I was prepped and ready for the start when the sun came out briefly and as we ran along the first hundred metres I felt as if it was an international event. So many people cheering everyone on. The course was undulating, a variety of terrains and finished weaving through part of the campsite. I made it round, handed the band over to team captain Hazel and headed in to start work. The next 6 hours passed in a blur of massage treatments, ever muddier legs and continuing rain. On my break I headed over to the team camp, had a couple of bites t eat and offered to do 2 laps back to back so everyone else could have a bit of a rest. The first lap was dry, but the ground was significantly churned up compared to my first lap but then it started raining again. By now it was dusk and head torches were compulsory. There was a different ambience around the course, 8 hours in and in contrast to the crowded first lap, there were more people walking but still some super fast people splashing along the track. 3 laps done, band handed over, dry clothes on, waterproofs on. Time for dinner, tea and a quick sit down.
Before too long it was back to work for me and whilst I was glad I wasn’t running without light, it was still pretty hard getting through the dark part of the night. A constant stream of clients made the time pass and soon enough dawn was breaking and suddenly it was light. That signalled it was time for my next lap. Again a different view, the sun was trying to shed some warmth on the day but my body was still telling me that I’d be better tucked up somewhere cosy (or in a tent). Lap done, breakfast and reassessment of team order.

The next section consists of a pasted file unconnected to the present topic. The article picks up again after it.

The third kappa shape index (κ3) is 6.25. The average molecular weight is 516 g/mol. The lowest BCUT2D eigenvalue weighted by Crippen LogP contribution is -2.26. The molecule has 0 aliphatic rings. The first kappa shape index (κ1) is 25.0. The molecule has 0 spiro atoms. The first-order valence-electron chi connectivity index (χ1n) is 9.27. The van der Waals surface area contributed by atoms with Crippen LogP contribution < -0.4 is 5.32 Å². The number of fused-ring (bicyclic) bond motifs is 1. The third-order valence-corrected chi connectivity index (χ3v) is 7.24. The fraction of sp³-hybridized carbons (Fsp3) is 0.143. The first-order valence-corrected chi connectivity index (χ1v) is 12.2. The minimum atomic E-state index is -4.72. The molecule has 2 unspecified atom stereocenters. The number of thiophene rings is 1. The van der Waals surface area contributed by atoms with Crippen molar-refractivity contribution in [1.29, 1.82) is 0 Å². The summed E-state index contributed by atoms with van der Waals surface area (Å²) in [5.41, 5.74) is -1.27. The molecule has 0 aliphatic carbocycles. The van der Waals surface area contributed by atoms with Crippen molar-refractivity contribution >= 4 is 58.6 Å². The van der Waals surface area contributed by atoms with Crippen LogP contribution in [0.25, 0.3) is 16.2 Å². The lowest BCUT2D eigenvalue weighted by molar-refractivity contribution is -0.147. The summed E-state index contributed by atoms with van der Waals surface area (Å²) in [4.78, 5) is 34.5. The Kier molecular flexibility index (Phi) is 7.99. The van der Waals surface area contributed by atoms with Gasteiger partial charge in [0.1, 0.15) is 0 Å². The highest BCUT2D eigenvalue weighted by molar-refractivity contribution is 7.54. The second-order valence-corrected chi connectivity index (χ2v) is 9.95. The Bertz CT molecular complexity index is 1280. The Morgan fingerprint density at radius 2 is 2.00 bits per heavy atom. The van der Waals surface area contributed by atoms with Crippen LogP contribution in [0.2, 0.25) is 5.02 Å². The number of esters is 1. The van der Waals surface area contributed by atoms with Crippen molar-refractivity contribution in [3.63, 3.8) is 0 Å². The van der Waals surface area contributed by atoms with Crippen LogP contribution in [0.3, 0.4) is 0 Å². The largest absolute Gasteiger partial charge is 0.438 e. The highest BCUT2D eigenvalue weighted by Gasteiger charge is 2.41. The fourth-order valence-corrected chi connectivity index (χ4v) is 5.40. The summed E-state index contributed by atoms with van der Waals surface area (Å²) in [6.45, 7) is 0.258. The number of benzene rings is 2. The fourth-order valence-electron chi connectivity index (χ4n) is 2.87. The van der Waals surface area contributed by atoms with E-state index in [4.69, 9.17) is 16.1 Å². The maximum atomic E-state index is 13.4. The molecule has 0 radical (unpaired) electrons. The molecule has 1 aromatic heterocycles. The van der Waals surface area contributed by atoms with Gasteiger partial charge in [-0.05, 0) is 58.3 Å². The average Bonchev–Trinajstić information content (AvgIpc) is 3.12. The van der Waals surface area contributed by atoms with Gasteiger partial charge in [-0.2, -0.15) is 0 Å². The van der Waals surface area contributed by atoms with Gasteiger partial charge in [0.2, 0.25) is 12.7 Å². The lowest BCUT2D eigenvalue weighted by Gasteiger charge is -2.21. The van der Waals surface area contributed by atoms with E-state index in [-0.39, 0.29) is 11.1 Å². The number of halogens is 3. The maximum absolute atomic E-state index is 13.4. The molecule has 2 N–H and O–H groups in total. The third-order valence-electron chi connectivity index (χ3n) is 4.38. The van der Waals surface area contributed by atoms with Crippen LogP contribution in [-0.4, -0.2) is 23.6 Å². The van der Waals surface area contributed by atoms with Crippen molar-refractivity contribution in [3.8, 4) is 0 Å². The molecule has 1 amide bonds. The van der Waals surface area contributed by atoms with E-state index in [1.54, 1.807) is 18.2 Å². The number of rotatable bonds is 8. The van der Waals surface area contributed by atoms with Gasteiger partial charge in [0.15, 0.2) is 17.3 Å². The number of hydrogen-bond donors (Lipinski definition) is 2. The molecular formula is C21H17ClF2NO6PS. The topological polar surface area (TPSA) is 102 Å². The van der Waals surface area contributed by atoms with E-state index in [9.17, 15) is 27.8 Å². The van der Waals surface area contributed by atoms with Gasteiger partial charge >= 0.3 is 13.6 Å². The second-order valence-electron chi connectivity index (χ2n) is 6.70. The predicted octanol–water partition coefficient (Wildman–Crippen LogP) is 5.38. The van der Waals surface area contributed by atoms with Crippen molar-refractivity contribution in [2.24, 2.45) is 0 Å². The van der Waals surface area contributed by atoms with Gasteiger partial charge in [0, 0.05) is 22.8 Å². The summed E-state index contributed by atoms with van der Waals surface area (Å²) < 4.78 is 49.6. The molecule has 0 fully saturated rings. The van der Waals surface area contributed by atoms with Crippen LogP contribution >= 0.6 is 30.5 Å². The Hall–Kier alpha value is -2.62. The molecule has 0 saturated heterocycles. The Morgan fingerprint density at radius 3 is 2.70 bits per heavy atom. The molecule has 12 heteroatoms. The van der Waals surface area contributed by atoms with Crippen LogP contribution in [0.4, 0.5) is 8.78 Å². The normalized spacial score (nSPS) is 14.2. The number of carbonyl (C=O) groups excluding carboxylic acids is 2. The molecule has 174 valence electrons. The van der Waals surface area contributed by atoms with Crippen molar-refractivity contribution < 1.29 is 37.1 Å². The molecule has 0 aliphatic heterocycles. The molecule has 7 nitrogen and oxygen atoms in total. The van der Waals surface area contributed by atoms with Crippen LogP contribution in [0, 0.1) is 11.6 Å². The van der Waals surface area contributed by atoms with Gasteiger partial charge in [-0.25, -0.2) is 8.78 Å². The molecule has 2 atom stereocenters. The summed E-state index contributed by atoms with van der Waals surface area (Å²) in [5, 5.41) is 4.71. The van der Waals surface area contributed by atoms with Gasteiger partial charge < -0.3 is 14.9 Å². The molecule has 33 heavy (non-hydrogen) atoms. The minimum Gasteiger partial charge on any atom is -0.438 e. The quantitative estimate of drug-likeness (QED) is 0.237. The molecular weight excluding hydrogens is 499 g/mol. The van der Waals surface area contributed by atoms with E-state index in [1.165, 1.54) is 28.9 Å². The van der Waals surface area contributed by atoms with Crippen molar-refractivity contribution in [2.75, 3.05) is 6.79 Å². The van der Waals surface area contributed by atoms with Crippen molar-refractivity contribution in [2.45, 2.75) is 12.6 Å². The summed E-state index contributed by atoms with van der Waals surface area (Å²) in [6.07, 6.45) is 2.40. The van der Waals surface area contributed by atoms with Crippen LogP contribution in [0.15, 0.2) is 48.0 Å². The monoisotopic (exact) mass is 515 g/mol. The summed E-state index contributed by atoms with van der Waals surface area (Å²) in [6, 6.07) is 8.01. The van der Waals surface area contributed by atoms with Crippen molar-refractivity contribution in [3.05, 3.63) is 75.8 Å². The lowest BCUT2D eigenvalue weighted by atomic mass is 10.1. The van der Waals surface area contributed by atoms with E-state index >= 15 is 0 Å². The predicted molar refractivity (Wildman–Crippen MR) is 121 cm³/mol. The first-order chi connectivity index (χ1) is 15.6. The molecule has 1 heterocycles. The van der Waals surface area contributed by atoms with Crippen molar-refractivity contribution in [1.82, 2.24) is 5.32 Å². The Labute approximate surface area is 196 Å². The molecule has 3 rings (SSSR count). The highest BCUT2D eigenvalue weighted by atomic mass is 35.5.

A couple of aches and pains kicking in meant we were really down to 4. But the end was approaching and with soem frantic calculations we got to the stage of last laps. Lap 5 for me: 25 miles, not too bad a show for a weekend, considering I thoughts I’d only do 15 max. Then the dilemma, we would get back with enough time for 1 final lap, which we could do or not do. As long as we set off before 24 hours, it would count. As it turned out, everyone else was either clean or injured so there was no choice: lap 6 – bring it on! My legs still felt OK and there was another different atmosphere around the course and full on relief to get back to the campsite section. The rest of the team were waiting for me so we could all run the final corner together for a classic photo finish. Medals were well deserved.
We came 9th out of 45 in our team category and all ran further than we knew we could. Despite the weather and subsequent conditions had a great weekend.
– if you get a chance, do it. Do anything, even (especially?) if you’re not sure you can.
– people are good and will help and support you when you need it
– if you need to stay up for 24 hours, go for a run. It’s an amazing energy boost, must be the endorphins?
– get a massage: pre/during/post: it’ll keep you moving, give you some mental space to re-set and re-focus and make you feel better.
Click here for more information on Endure 24
I ran as part of Team Fitstuff – an independent running shop and sports clinic in Guildford, Surrey. UK.